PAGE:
Acknowledgements The author thanks the hundreds of undergraduate and graduate students who made the time and exerted the effort to share their stories by writing a mathematics autobiography. This material is based upon work supported by the U.S. Department of Education Fund for the Improvement of Post-Secondary Education Grant No. P116B060180. Any opinions, findings, conclusions or recommendations are those of the author and do not necessarily reflect the views of the Department of Education. References Bandura, A. (1997). Self-efficacy: The exercise of control. New York: W.H. Freeman. Boekaerts, M., Pintrich, P. R., & Zeidner, M. (Eds.). (2000). Handbook of self-regulation. San Diego, CA: Academic Press. Borasi, R., & Rose, B. (1989). Journal writing and mathematics instruction. Educational Studies in Mathematics, 20(4), 347­365. Borko, H., Eisenhart, M., Brown, C. A., Underhill, R. G., Jones, D., & Agard, P. A. (1992). Learning to teach hard mathematics: Do novice teachers and their instructors give up too easily? Journal for Research in Mathematics Education, 23, 194-222. Brandau, L. (1988). The power of mathematical autobiography. In L. Pereira-Mendoza (Ed.), Proceedings of the Annual Meeting of the Canadian Mathematics Education study group (pp. 142-159). Carlson, M. P. (1999). The mathematical behavior of six successful mathematics graduate students: Influences leading to mathematical success. Educational Studies in Mathematics, 40, 237-258. Cervone, D., & Peake, P. K. (1986) Anchoring, efficacy, and action: The influence of judgmental heuristics on self-efficacy judgments and behavior. Journal of Personality and Social Psychology, 50, 492-501. Davis, B. (1997). Listening for differences: An evolving conception of mathematics teaching. Journal for Research in Mathematics Education, 28, 355-376. Gilbert, M. C. (1996). Attributional patterns and perceptions of math and science among fifthgrade through seventh-grade girls and boys. Sex Roles: A Journal of Research, 35, 489-506. Hauk, S. (2005). Mathematical autobiography among college mathematics learners in the United States. Adults Learning Mathematics International Journal 1, 36-56. Markus, H., & Nurius, P. (1986). Possible selves. American Psychologist, 41, 954-969 Hirsch, L. R., & King, B. (1983, April). The relative effectiveness of writing assignments in an elementary algebra course for college students. Paper presented at the annual meeting of the American Educational Research Association, Montreal, Quebec, Canada. (ERIC Accession No. ED 232 872)[Transactional writing] Millsaps, G. M. (2000). Secondary mathematics teachers' mathematics autobiographies: Definitions of mathematics and beliefs about mathematics instructional practice. Focus on Learning Problems in Mathematics, 22, 45-67. Nimier, J. (1993). Defence mechanisms against mathematics. For the Learning of Mathematics, 13, 30-34. Pajares, F., & Schunk, D. H. (2002). Self-beliefs and school success: Self-efficacy, self-concept, and school achievement. In R. Riding & S. Rayner (Eds.), Perception (pp. 239-266). London: Ablex. Rubin, D. C. (Ed.). (1996). Autobiographical memory. UK: Cambridge University Press. Spangler, D. A. (1992). Assessing students' beliefs about mathematics. The Mathematics Educator 3, 19-23. 9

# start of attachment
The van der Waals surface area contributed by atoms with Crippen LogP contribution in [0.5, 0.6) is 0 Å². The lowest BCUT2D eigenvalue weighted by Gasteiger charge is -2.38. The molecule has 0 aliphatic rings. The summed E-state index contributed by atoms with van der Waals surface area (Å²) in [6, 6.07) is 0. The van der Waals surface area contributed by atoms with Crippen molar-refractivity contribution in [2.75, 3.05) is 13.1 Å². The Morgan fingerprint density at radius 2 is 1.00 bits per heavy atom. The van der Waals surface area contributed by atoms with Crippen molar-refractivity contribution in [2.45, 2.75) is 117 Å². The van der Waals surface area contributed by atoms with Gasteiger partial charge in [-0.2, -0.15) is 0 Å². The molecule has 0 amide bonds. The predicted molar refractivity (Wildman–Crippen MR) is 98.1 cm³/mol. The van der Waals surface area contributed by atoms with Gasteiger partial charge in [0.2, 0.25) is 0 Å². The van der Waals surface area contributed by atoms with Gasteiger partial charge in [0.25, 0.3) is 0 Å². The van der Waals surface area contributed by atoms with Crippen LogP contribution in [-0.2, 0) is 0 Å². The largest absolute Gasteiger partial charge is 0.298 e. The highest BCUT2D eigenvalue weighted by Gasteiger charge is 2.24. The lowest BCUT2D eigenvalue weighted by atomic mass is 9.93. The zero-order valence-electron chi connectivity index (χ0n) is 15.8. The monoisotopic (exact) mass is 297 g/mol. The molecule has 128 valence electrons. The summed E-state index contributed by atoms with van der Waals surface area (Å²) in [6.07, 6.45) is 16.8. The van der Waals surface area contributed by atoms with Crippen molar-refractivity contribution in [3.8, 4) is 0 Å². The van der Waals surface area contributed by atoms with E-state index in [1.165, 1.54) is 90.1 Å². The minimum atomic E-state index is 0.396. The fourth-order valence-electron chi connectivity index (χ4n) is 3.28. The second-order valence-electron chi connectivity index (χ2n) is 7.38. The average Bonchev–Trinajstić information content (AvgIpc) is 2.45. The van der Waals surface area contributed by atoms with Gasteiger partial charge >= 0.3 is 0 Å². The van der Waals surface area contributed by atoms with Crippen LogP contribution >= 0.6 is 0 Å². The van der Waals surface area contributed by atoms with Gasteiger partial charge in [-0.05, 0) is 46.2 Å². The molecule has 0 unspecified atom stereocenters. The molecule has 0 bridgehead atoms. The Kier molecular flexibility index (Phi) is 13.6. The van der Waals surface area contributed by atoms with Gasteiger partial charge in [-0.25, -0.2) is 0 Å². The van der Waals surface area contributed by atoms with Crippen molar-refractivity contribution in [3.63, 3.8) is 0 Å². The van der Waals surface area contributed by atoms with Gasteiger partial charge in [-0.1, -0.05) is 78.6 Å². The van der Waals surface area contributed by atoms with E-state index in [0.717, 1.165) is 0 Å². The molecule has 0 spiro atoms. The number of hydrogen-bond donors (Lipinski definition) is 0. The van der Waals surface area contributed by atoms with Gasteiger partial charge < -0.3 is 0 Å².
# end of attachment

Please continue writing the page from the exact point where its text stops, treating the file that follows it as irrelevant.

Tatto, M. T. (1999). The socializing influence of normative cohesive teacher education on teachers' beliefs about instructional choice. Teachers and Teaching: Theory and Practice 5, 95-118. Watt, H. M. G., & Eccles, J. S. (1999, December). An international comparison of students' maths- and English-related perceptions through high school using hierarchical linear modelling. Paper presented at the annual meeting of the AARE Melbourne, Australia. (ERIC Accession No. ED 444 182). Retrieved September 25, 2002 from http://www.aare.edu.au/99pap/wat99215.htm Weingardt, K. R., Loftus, E. F., & Lindsay, D. S. (1995). Misinformation revisited: New evidence on the suggestibility of memory. Memory and Cognition, 23, 72-82 Yow, J. A. (August, 2012). My favorite lesson: Mathematics autobiographies. Mathematics Teacher, 106(1), p. 80. 10